The Extra Mile Request Assistance What Is MPGe, and How Is It Derived?

#### AAA’S ELECTRIC VEHICLE WRITER REVEALS HOW MILES PER GALLON EQUIVALENT IS CALCULATED

MPGe, or miles per gallon equivalent, is a measurement that allows consumers to make a fuel economy comparison between a gasoline- or diesel-powered vehicle and an electric vehicle (EV).

The basis for this comparison starts with the EPA’s determination that the energy in a gallon of gasoline equals the energy in 33.7 kilowatt hours (kWh) of electricity. Using this equivalency, it is possible to understand the relationship between MPG and MPGe ratings. For example, if a gasoline-powered car goes 20 miles on a gallon of gasoline, its fuel economy would be 20 miles per gallon. The formula is miles driven divided by fuel used. If an EV also went 20 miles on 33.7 kWh of electricity, it would have a 20 MPGe rating. The formula here is miles driven divided by kWh used. Multiply this by 33.7 to get MPGe.

Electric motors are far more efficient than gasoline engines, however, so EVs can frequently go 100 miles or more on 33.7 kWh, giving them impressive MPGe ratings.

Gasoline engines waste most of the energy in the fuel they consume due to thermal and other inefficiencies. As a result, they are only about 17 to 30 percent efficient when it comes to moving the car down the road. EVs can be about 80 percent efficient, which explains the significant differences between MPG and MPGe numbers for seemingly comparable vehicles. The testing to derive the MPGe number starts with a fully charged EV, which sits overnight secured on a dynamometer, a treadmill for cars. The next day the car is driven on the dynamometer following a strict protocol that dictates speeds and the number of stops. The EV is driven until its batteries are discharged to the point that they can no longer deliver enough power to meet the requirements of the test. The batteries are then recharged.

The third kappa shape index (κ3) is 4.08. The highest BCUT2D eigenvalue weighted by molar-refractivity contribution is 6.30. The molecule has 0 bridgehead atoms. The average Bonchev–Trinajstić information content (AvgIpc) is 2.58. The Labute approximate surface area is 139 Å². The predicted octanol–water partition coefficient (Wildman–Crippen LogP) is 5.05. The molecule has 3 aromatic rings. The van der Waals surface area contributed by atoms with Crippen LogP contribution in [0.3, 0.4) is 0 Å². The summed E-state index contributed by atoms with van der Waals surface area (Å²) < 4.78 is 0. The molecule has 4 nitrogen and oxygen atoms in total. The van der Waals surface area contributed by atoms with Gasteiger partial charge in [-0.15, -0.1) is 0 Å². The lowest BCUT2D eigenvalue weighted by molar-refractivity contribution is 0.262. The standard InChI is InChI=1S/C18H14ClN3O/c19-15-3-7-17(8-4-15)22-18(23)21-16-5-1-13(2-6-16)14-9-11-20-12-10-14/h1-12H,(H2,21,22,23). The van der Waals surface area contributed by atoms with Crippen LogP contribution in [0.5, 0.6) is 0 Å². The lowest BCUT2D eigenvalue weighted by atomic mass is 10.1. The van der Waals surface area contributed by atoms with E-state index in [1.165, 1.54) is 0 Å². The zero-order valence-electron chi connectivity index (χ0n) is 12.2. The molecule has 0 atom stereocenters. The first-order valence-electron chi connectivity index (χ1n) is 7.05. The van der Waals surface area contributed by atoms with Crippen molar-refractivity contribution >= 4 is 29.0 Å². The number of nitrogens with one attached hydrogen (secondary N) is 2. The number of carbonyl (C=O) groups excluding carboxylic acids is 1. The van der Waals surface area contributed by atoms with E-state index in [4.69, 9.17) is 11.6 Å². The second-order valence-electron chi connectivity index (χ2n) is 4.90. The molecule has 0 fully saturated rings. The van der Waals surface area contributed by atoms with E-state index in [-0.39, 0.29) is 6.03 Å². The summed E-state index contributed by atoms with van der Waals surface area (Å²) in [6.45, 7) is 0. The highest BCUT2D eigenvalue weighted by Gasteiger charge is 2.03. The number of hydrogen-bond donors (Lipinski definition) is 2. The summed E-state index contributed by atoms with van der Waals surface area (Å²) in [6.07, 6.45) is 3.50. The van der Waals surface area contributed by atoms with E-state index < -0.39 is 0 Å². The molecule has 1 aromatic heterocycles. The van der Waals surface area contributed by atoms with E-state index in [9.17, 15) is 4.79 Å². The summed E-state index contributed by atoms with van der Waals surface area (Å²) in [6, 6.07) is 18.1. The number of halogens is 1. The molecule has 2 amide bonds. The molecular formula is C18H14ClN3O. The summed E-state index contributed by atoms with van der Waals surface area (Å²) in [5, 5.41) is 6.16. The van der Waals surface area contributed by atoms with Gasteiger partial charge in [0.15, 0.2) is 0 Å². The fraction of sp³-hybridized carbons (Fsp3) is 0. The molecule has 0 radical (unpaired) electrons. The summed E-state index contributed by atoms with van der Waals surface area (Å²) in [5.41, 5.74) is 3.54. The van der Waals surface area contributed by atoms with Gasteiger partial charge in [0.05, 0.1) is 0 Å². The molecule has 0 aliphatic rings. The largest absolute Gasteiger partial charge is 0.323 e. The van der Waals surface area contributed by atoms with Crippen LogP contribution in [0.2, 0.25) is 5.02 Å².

To determine the MPGe rating found on the fueleconomy.gov website, people conducting the test take the number of miles driven and divide that by the kWh it took to recharge the battery. This figure is then multiplied by 33.7.

For example, if an EV travels 400 miles before the batteries are exhausted and then takes 89 kWh of electricity for a full recharge, that would result in a 151 MPGe rating. The government then requires downward adjustments to reflect what a typical driver is likely to see. One such adjustment has the MPGe number multiplied by 0.7, which would result in a still-impressive 106 MPGe rating.